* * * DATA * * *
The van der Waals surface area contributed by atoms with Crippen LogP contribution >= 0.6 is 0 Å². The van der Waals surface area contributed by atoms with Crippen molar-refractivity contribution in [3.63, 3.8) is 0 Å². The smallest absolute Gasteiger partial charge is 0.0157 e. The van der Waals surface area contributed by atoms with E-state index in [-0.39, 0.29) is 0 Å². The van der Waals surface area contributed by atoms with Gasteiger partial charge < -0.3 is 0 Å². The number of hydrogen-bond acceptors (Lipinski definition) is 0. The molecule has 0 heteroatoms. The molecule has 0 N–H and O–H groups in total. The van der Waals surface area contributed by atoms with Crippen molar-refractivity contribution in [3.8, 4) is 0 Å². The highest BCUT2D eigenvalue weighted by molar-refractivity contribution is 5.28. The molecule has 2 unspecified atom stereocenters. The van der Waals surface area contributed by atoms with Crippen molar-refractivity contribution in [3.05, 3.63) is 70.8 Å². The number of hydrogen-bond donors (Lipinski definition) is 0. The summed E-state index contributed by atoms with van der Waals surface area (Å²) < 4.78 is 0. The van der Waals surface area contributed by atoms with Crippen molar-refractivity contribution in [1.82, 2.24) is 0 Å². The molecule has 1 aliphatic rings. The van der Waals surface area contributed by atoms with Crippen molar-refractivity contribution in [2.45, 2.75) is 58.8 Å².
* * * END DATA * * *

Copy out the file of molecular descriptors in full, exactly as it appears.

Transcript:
The van der Waals surface area contributed by atoms with Crippen LogP contribution >= 0.6 is 0 Å². The van der Waals surface area contributed by atoms with Crippen molar-refractivity contribution in [3.63, 3.8) is 0 Å². The smallest absolute Gasteiger partial charge is 0.0157 e. The van der Waals surface area contributed by atoms with E-state index in [-0.39, 0.29) is 0 Å². The van der Waals surface area contributed by atoms with Gasteiger partial charge < -0.3 is 0 Å². The number of hydrogen-bond acceptors (Lipinski definition) is 0. The molecule has 0 heteroatoms. The molecule has 0 N–H and O–H groups in total. The van der Waals surface area contributed by atoms with Crippen molar-refractivity contribution in [3.8, 4) is 0 Å². The highest BCUT2D eigenvalue weighted by molar-refractivity contribution is 5.28. The molecule has 2 unspecified atom stereocenters. The van der Waals surface area contributed by atoms with Crippen molar-refractivity contribution in [3.05, 3.63) is 70.8 Å². The number of hydrogen-bond donors (Lipinski definition) is 0. The summed E-state index contributed by atoms with van der Waals surface area (Å²) < 4.78 is 0. The van der Waals surface area contributed by atoms with Crippen molar-refractivity contribution in [1.82, 2.24) is 0 Å². The molecule has 1 aliphatic rings. The van der Waals surface area contributed by atoms with Crippen molar-refractivity contribution in [2.45, 2.75) is 58.8 Å².